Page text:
How do we know for sure that Jesus had only male apostles? The New Testament was written hundreds of years after Christ died, and some situations could very well have been changed to suit the people in power or the authors.
First, the New Testament was not written “hundreds of years after Christ died.” Because historians consider “living memory” to be approximately 180 years, even liberal biblical scholars concede that the New Testament was written within living memory of Christ and the apostles. Many scholars believe that the New Testament was completed by the end of the first century, which is within 70 years of the death of Christ. The books of the New Testament were not officially placed into the canon of Scripture by the Church for several hundred years, but they were certainly written well before that time.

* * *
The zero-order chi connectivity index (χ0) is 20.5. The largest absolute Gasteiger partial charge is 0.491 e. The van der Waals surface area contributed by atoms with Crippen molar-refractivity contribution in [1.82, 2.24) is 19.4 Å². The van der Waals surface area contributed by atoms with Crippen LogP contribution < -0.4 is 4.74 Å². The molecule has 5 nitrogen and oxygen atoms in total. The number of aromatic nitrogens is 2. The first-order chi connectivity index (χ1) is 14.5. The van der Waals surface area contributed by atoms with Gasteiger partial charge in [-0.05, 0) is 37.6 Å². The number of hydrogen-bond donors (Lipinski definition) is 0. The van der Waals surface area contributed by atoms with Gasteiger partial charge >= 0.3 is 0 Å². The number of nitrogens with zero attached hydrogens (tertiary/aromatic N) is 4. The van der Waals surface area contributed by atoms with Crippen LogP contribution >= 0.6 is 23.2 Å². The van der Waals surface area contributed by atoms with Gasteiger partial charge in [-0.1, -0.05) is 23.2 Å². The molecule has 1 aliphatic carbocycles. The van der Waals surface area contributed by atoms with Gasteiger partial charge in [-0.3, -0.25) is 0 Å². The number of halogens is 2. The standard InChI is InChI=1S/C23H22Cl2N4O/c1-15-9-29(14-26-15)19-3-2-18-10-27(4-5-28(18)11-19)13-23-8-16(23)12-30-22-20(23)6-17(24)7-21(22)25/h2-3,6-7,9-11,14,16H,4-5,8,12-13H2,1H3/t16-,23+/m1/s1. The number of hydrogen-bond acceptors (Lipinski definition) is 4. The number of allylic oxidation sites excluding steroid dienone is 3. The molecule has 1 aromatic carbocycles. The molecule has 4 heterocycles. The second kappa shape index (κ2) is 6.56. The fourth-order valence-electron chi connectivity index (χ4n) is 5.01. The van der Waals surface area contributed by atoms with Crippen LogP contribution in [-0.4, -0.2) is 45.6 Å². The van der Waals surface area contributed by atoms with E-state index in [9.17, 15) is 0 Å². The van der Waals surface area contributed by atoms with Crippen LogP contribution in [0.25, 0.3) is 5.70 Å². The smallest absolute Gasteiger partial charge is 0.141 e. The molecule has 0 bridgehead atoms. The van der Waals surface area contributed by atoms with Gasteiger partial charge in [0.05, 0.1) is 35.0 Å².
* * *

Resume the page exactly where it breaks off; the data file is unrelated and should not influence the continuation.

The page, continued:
The New Testament offers several lists of the names of Christ’s apostles, all of whom were men (Matt. 10:2–3; Luke 6:13–16; Acts 1:13, 26), and records that they were specifically chosen by Christ from among his disciples. It is the responsibility of those who claim that the New Testament is at best incorrect or at worst a falsified document to prove that assertion.